Reviewed by Daniel
S. Andrew Swann had me hooked before the last page of the prologue to Prophets. Mallory is a priest and former marine living a quiet life teaching at a university. Nicolai is outcast royalty, alone and disgraced on the anarchic world of Bakunin. Flynn is a societal reject because of his choice not to accept his culture’s norms. Tetsami is the ancestor that lives in Flynn’s mind. Parvi is the pilot and mercenary who is increasingly the pawn of events beyond her control. And all of them are about to find themselves at the mercy of a power greater than stars.
Prophets takes place in the twenty-fifth century, a time when man has reached the stars, made contact with alien civilizations, and already survived both an interstellar war with some of those civilizations and civil war with itself. The Confederacy, the one government that held humanity’s far flung planets together, has collapsed and divided into factions, some along secular lines, some aligned with the Vatican, and some a part of the Islamic Caliphate.
A balance exists between the worlds of the Caliphate and all others. But when shadowy forces start moving on the fringes of civilized space, speaking of lost human colonies and astral anomalies, everyone must race to be the first to arrive, to lay hold of what might tip the balance of power in their direction.
Swann spins a tale that is cinematic in vision and has echoes of Dan Simmons’ Hyperion series. He fills the story—equally mystery, cloak and dagger, political intrigue, and science-fiction—with characters that are mercenaries, scientists, priests, A.I.s, aliens, spies, saboteurs, and mutants. And there are also, of course, lots of space ships with faster-than-light travel drives (what would space opera be without that?). Almost none of the characters are clearly hero or villain, and each is a well drawn composite of traits that are likeable and flawed. Their interactions are unpredictable and gripping, each pulled by the plot in ways neither they, nor the reader, expects. By writing his characters credibly, and not balking at their pain or suffering, Swann creates a story that is both enjoyable and that the reader cares about.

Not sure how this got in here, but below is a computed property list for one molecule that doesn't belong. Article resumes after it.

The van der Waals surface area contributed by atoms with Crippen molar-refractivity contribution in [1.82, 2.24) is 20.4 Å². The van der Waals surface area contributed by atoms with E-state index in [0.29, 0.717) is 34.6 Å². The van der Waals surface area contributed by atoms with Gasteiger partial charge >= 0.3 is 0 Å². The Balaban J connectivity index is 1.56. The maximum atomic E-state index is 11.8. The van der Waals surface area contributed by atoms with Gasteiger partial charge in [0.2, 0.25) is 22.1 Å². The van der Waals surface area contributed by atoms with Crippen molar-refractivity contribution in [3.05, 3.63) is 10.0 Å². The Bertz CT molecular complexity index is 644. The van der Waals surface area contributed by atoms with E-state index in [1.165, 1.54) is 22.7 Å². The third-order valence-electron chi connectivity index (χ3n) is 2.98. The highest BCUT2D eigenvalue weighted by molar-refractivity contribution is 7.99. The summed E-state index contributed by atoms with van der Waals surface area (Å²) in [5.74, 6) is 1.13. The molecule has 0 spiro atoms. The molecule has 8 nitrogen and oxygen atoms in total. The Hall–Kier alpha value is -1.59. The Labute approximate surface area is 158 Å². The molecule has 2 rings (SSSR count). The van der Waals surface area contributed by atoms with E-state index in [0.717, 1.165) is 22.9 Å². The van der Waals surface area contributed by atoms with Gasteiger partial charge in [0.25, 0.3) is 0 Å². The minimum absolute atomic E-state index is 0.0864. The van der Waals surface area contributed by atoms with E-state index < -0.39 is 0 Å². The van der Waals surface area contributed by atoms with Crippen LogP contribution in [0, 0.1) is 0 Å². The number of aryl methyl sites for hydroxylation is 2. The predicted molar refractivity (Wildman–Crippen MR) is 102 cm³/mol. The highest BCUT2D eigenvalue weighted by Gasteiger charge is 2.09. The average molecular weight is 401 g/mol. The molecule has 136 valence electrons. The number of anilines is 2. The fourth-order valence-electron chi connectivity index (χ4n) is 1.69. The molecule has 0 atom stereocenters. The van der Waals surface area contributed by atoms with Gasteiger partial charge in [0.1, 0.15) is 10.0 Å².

Unlike many scifi and fantasy authors today, Swann is willing to tell the story in under five hundred pages. The length keeps the story alive, stopping on characters just long enough to paint a portrait of their history and relationship to the plot, then moving along again. Chapters cut to the chase, inserting the reader as far into the action as possible, then leaving them right at the point of greatest impact. The result is a page-turner that demands to be finished.
I have a bad habit of parachuting into authors worlds mid-series, and while Prophets is definitely the first in the Apotheosis series, it is the third series that Swann has written in the so-called “Moreau” universe. The first two—the Moreau series and the Hostile Takeover Trilogy—occur hundreds of years earlier than the events in Prophets. I had decided, upon picking up Prophets, that if I liked it I would go back and read the Moreau and Hostile Takeover. The good news is that I enjoyed it immensely, and as soon as I finish the Heretics and Messiah, the next two books in the series (which are both waiting on my bed stand), I’ll go hunting for the previous series.
About Daniel Burton
Dan Burton lives in Salt Lake City, Utah, where he practices law by day and practices everything else by night. You can follow him on his blog lawafterthebar.wordpress.com where he muses on the law, current events, books, and ideas. He can be contacted at email@example.com.